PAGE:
Quick easy meal for busy medical students

Recipes and Food, Uncategorized

Med student life can be pretty busy. First you gotta wake up early for ward rounds (especially them surgical ward rounds) then long hours of ward work/tutes/studying which can all be super overwhelming.

So sometimes you might feel when you go home and you just want to sleep. But not to fear, no one will be skipping meals when you can make delicious healthy dinner within 15 minutes. Below is a tortilla recipe of my own when I feel like eating something that stimulates the taste buds but I want to keep things simple. These tortillas are packed with carbohydrates, fibre, protein, vitamins and minerals that will not only keep you full in the tummy but full of energy the next day.

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Serves: 6 tortillas

  • (If you want to make double the quantity to eat for tomorrow’s dinner – double the amount of minced beef, onion, tomato and lettuce)

Duration: 15 minutes

Difficulty: easy peasy

 

Ingredients:

250g of minced beef

1/2 onion

1 tomato

1/4 lettuce

1/2 can of broad beans

Premade salsa

3 tablespoons of tomato paste

1tablespoon of mixed herbs

Shredded cheese

6 tortillas

Salt

Pepper

Optional ingredients: corn, carrots, capsicum or anything else you like

 

Method:

  1. Dice the tomato and lettuce. Leave these on a plate which will be your salad plate.
  2. Heat up some oil in a small pot.
  3. Slice the onion and cook the onion in the small pot until almost golden
  4. Add the minced beef – stir until cooked.
  5. Mix broad beans into the pot.
  6. Add tomato paste + mixed herbs then season with salt and pepper to your liking.
  7. Simmer for 5 minutes.
  8. Heat the tortillas (20 seconds in the microwave should do the trick)
  9. Assemble your tortillas with the beef mixture, salad, cheese and salsa.
  10. Everything is ready for you to roll and eat! Enjoy! 
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Blue Week is here!

C&W Events, Mental Health, Uncategorized

As the end of the year creeps up on us, stress runs high for medical students – exams beckon, and some of us prepare for internship, thrust into the real world of being doctors. Now more than ever, it’s important to keep our mental health in line, and that’s why we have a fantastic Blue Week lined up here at C&W!

I’m sure you’ve all heard that this year we are supporting Berry Street and Lifeline, which are names that may have been dropped in conversation passing by, but what exactly is our money going towards?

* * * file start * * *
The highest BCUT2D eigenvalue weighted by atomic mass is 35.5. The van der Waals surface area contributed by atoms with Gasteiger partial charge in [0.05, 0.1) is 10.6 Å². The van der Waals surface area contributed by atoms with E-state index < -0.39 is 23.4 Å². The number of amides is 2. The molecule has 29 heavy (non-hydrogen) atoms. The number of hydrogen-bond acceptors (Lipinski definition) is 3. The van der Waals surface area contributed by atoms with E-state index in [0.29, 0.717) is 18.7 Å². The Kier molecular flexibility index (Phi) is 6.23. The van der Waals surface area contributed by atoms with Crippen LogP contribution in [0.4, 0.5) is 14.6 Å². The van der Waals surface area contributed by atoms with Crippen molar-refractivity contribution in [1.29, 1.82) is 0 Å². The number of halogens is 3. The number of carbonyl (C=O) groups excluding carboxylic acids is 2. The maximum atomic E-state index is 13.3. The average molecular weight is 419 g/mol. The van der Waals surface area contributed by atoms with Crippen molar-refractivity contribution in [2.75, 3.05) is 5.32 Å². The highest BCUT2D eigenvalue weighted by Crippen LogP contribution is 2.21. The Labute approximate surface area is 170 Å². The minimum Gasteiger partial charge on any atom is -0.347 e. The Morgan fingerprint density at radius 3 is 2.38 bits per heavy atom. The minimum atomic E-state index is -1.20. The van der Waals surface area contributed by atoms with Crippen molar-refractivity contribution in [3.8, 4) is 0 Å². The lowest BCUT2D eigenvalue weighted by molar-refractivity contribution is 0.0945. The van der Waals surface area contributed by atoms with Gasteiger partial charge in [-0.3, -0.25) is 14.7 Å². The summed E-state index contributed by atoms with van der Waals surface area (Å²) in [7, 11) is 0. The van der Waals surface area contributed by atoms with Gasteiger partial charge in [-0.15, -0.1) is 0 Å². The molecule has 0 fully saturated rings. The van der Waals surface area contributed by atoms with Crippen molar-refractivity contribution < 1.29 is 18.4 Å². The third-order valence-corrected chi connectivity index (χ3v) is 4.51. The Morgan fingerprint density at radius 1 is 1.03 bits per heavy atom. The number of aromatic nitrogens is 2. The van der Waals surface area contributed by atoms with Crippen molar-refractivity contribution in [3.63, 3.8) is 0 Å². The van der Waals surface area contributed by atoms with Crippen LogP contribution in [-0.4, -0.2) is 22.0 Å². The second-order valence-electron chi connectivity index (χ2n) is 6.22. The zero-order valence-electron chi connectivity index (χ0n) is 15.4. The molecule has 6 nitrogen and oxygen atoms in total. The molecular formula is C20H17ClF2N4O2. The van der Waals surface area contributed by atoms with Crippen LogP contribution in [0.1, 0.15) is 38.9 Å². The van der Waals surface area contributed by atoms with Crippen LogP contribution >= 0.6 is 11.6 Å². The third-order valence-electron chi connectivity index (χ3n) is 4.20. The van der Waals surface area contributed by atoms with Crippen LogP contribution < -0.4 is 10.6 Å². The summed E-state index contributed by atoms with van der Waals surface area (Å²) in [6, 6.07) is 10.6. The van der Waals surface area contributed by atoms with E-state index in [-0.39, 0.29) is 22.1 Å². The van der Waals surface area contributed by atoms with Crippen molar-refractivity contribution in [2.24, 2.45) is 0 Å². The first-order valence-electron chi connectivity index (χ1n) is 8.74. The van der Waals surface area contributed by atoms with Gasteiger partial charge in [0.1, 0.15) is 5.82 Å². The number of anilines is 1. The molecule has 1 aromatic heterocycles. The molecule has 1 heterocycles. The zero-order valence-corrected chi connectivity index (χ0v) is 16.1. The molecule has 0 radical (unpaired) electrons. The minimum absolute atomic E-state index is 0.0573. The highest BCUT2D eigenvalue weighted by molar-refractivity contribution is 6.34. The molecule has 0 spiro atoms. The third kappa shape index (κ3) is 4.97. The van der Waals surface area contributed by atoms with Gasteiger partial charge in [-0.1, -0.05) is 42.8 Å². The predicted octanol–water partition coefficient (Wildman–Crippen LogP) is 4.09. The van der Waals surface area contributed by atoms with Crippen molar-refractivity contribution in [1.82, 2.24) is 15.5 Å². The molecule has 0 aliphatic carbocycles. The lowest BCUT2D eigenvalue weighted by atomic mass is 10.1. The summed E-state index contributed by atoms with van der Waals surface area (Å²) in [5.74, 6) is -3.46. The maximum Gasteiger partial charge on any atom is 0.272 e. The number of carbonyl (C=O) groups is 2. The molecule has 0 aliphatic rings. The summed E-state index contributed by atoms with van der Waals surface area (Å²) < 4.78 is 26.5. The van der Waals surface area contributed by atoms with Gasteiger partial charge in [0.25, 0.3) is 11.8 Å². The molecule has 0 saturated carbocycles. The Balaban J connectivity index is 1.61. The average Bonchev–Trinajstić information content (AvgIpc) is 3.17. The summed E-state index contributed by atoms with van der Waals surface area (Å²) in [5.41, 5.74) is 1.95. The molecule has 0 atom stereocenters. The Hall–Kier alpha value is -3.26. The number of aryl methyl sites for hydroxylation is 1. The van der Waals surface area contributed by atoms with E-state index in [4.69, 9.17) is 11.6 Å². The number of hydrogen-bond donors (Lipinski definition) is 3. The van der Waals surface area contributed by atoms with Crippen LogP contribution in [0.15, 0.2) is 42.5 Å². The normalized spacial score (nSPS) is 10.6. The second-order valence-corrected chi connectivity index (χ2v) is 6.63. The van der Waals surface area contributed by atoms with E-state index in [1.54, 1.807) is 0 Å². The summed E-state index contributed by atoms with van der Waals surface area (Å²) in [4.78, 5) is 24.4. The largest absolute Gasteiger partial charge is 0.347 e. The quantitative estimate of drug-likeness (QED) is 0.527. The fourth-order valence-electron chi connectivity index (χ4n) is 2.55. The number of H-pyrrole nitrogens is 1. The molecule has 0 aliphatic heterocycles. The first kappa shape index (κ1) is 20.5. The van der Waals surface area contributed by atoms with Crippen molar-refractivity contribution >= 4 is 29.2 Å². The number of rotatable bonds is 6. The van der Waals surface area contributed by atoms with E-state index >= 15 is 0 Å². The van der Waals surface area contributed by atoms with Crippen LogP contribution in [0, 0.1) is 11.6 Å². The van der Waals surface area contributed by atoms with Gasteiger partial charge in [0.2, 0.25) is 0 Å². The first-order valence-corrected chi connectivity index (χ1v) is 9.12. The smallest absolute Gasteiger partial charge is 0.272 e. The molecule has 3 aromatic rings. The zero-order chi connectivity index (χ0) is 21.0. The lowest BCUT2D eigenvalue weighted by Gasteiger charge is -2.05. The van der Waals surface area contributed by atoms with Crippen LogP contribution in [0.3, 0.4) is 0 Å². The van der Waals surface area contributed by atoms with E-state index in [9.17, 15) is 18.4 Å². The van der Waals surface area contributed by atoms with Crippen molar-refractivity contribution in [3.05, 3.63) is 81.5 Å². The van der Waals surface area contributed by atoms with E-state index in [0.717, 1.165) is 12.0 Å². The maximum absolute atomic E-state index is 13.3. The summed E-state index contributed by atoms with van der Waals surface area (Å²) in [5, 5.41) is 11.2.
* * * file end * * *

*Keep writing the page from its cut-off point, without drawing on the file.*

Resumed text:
Established in 1877, Berry Street is Victoria’s largest independent child and family services organisation. They are committed to making sure that all children are nurtured growing up, can feel safe and work towards a bright future. They focus on strengthening family relationships, and help victims of trauma and abuse in their recovery. Last year, Berry Street helped around 16,000 disadvantaged and vulnerable children, young people and families in Victoria through donations and support that we hope to contribute to this year at C&W.

Lifeline is a national charity providing all Australians experiencing a personal crisis with access to 24-hour crisis support and suicide prevention services. Somewhere in Australia there is a new call to Lifeline’s crisis line (13 11 14) every minute. Calls are about suicidal thoughts or attempts, personal crises, anxiety, depression, abuse, trauma and other self-help issues. Lifeline is a national charity that relies on community support.

With that background, we encourage you all to attend our Blue Week events so we can provide support for these worthy organisations, whilst all coming together and taking care of our own mental health. The activities are well under way with our BBQ at the Clayton campus complete and Comedy Night tonight! The rest of the week is set to be a blast, so head to the MUMUS Community & Wellbeing Facebook page and check out our Cocktail Night, Sh’Bam class and Enhancing Mental Health for Medical Students talk. See you all there!

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Kimchi Fried Rice